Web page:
The California Citrus Quality Council (CCQC) is contacting the industry with information about a new protocol for shipping citrus fruit to New Zealand. USDA’s Animal and Plant Health Inspection Service (APHIS) has been negotiating with New Zealand’s Ministry of Primary Industries (MPI) to reduce the impact of MPI’s zero tolerance for split and cut fruit on exports to New Zealand.
APHIS has advised that MPI will require the following measures for exports to New Zealand for the 2020-2021 season:
- Oranges must be fumigated with phosphine for 12 hours for bean thrips and spotted wing drosophila.
- The first 10 shipments, regardless of shipper, require a pre-departure pulp temperature sample that must be less than or equal to 5˚C (41˚F) and must be officially verified on the phytosanitary certificate.
- The phytosanitary certificate must declare that “pre-departure fruit pulp temperature verified at 5˚C (41˚F) or below” for the first 10 shipments only.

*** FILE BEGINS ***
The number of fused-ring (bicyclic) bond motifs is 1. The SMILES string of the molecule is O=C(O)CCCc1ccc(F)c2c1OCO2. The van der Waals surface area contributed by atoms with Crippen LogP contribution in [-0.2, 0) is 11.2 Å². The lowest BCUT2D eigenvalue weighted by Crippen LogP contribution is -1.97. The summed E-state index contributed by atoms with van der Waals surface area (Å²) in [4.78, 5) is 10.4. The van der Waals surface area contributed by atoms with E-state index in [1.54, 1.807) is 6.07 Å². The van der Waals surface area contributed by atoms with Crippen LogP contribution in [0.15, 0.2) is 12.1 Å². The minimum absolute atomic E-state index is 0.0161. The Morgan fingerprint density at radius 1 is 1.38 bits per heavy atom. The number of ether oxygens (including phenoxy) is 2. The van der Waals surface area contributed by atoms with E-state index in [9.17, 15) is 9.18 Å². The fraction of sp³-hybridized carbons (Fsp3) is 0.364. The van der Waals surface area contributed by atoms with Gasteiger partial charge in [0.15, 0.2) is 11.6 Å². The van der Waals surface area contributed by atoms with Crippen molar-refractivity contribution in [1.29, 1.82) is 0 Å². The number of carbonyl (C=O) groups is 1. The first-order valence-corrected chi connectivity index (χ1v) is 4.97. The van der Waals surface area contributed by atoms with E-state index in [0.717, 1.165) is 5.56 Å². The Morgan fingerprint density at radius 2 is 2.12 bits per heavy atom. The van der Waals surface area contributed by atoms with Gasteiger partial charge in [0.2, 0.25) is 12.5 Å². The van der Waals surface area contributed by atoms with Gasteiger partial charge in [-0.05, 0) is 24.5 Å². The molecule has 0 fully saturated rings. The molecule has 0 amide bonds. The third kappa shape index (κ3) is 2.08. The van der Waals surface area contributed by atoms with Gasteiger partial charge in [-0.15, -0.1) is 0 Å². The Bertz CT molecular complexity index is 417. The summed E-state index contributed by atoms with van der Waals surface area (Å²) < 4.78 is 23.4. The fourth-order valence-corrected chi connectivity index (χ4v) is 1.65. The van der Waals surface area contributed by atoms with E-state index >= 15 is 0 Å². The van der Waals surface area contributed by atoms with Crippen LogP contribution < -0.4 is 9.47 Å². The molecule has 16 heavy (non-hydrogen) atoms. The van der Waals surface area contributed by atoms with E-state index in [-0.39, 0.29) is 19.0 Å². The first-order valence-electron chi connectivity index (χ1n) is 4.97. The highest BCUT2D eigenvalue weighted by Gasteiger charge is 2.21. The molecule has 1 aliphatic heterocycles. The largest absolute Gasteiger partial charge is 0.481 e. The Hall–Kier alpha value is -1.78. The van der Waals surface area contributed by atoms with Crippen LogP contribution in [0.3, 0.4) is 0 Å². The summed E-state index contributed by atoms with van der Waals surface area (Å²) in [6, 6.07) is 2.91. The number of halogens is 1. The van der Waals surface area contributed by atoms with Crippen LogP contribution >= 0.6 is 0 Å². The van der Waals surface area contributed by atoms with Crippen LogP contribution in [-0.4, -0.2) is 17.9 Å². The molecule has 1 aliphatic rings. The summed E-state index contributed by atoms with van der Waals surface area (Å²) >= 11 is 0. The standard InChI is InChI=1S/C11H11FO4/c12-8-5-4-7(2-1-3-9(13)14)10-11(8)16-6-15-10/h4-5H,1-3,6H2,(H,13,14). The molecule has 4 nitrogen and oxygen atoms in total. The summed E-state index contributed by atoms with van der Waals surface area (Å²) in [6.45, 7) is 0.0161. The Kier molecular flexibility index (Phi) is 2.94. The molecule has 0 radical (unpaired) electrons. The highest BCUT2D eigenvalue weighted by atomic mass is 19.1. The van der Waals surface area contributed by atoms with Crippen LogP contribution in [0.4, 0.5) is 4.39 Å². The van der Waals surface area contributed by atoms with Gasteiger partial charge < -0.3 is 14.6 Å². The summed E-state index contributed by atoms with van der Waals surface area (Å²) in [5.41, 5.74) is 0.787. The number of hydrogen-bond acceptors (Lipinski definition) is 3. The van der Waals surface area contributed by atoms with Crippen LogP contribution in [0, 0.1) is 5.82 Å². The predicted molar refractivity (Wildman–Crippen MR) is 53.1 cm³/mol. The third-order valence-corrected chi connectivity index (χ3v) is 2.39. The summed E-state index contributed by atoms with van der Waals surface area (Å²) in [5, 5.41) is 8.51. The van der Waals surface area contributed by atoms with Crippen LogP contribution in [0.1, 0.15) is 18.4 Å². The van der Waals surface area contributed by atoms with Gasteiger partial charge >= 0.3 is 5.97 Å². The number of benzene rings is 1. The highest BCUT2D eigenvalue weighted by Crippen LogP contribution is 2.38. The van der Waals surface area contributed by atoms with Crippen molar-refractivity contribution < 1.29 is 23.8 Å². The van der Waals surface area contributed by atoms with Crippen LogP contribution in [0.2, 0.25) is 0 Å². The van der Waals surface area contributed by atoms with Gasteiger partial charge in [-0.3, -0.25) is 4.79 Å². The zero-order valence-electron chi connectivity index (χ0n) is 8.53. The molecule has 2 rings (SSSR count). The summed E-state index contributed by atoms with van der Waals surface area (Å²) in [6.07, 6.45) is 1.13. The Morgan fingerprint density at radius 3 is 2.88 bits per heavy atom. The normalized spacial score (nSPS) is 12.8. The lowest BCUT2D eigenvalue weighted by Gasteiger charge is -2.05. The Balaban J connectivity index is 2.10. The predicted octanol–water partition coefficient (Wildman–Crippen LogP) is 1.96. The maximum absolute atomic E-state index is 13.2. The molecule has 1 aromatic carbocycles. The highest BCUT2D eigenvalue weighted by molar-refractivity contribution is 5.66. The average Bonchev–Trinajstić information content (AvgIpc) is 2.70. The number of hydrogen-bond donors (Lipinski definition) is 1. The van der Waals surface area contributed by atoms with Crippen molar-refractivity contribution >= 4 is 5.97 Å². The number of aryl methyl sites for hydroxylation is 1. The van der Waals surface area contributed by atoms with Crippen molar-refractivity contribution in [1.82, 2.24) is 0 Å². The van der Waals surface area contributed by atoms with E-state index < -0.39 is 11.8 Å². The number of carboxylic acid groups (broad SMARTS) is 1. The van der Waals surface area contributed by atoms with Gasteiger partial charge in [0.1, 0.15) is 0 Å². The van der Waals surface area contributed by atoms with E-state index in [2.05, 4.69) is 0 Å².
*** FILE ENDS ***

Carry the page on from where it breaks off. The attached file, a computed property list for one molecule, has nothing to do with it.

- No pre-departure temperature testing or phyto declarations are required after the first 10 shipments.
- Mixed shipments of oranges with other varieties, such as lemons, mandarins and grapefruit must follow the orange requirements.
- Ambient temperatures must be monitored in-transit while maintaining temperatures of 5˚C (41˚F) or below.
- The ambient temperature data must be made available to MPI prior to unloading of the shipping container.
- MPI will review the ambient temperature data for the first 10 shipments of the season and randomly thereafter.
- All other citrus varieties are subject to MPI’s zero tolerance for split and cut fruit, which will be applied during the phytosanitary inspection and inspection on arrival.